Throughout its modern history, the Fed has made several of the same policy mistakes repeatedly. Two are prominent now. It concentrates on near-term events over which it has little influence, and neglects the longer-term consequences of its operations. And it interprets its dual mandate as requiring it to direct all of its efforts to reducing unemployment when the unemployment rate rises. It does not have a credible long-term plan to reduce both current unemployment and future inflation, so it works on one at a time. This is an inefficient way to achieve a dual mandate. It failed totally during the Great Inflation of the 1970s. I believe it will fail again this time.

Commodity and some materials prices have increased dramatically in the past year. Countries everywhere face higher inflation. Despite the many problems in the euro area, the dollar has depreciated against the euro, a weak currency with many problems, suggesting that holders expect additional dollar weakness. Imports will cost more.

I believe it is foolhardy to expect businesses to absorb all the cost increases by holding prices unchanged. And loan demand has started to pick up, increasing the amount of money in circulation. It is a big mistake to expect that the U.S. will escape the inflation that is now rising throughout the world.

Because the Fed focuses on the near term, it tends to ignore changes in money-supply growth. This, too, is a mistake. Sustained inflation always follows increases in money-supply growth. Sustaining negative real interest rates (i.e., adjusted for inflation), as we have now, will cause this.

The Fed should make three changes. First, it should increase the short-term interest rate it controls to 1%, which would show that it is aware of the inflation risk and will act promptly to counteract it. Current low interest rates are an opportunity for the Fed to start reducing excess reserves.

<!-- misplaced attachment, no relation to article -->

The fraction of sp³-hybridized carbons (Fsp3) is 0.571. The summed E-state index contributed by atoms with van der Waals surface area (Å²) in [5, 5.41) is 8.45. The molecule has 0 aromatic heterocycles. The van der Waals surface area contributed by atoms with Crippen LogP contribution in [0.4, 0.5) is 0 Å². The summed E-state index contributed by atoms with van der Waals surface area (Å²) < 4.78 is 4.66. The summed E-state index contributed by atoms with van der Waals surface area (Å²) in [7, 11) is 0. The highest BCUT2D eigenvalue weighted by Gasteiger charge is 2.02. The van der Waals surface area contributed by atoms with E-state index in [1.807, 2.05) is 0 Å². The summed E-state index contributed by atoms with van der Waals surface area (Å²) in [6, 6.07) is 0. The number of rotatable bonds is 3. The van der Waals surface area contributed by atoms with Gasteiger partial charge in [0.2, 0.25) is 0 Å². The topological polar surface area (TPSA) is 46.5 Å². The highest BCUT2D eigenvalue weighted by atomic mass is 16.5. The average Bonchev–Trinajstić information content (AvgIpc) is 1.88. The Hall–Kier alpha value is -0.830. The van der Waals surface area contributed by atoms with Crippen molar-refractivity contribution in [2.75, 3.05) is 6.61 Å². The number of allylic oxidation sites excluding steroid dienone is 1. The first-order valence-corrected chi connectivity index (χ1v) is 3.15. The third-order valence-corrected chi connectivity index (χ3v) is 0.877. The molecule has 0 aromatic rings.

Bernanke ’60 Minutes’ Interview

Ben Bernanke’s second interview ever.

He declares, “we are not printing money”, because money supply is not moving. (I laugh…)

Mr. Bernanke called the inflation fears “way overstated” and said he had 100% confidence he could act quickly enough to keep prices in check. “We’ve been very, very clear that we will not allow inflation to rise above 2% or less,” he said. “We could raise interest rates in 15 minutes if we have to. So, there really is no problem with raising rates, tightening monetary policy, slowing the economy, reducing inflation, at the appropriate time.”

I am troubled by his 100% over-confidence. Yes , the Fed could raise interest rate in 15 minutes, but will the Fed raise interest rate when the inflation passed 2% yet unemployment rate remained very high still?

This video interview will become an evidence of the Fed’s overconfidence in a few years time.

Stephen Roach: Fed’s policy impatient and reckless

The Fed is repeating its mistakes – interview of Stephen Roach of Morgan Stanley:

Bernanke: Why QE2?

Bernanke explains the Fed’s action:

The FOMC intends to buy an additional $600 billion of longer-term Treasury securities by mid-2011 and will continue to reinvest repayments of principal on its holdings of securities, as it has been doing since August.

This approach eased financial conditions in the past and, so far, looks to be effective again. Stock prices rose and long-term interest rates fell when investors began to anticipate the most recent action. Easier financial conditions will promote economic growth. For example, lower mortgage rates will make housing more affordable and allow more homeowners to refinance. Lower corporate bond rates will encourage investment. And higher stock prices will boost consumer wealth and help increase confidence, which can also spur spending. Increased spending will lead to higher incomes and profits that, in a virtuous circle, will further support economic expansion.

John Ryding comments: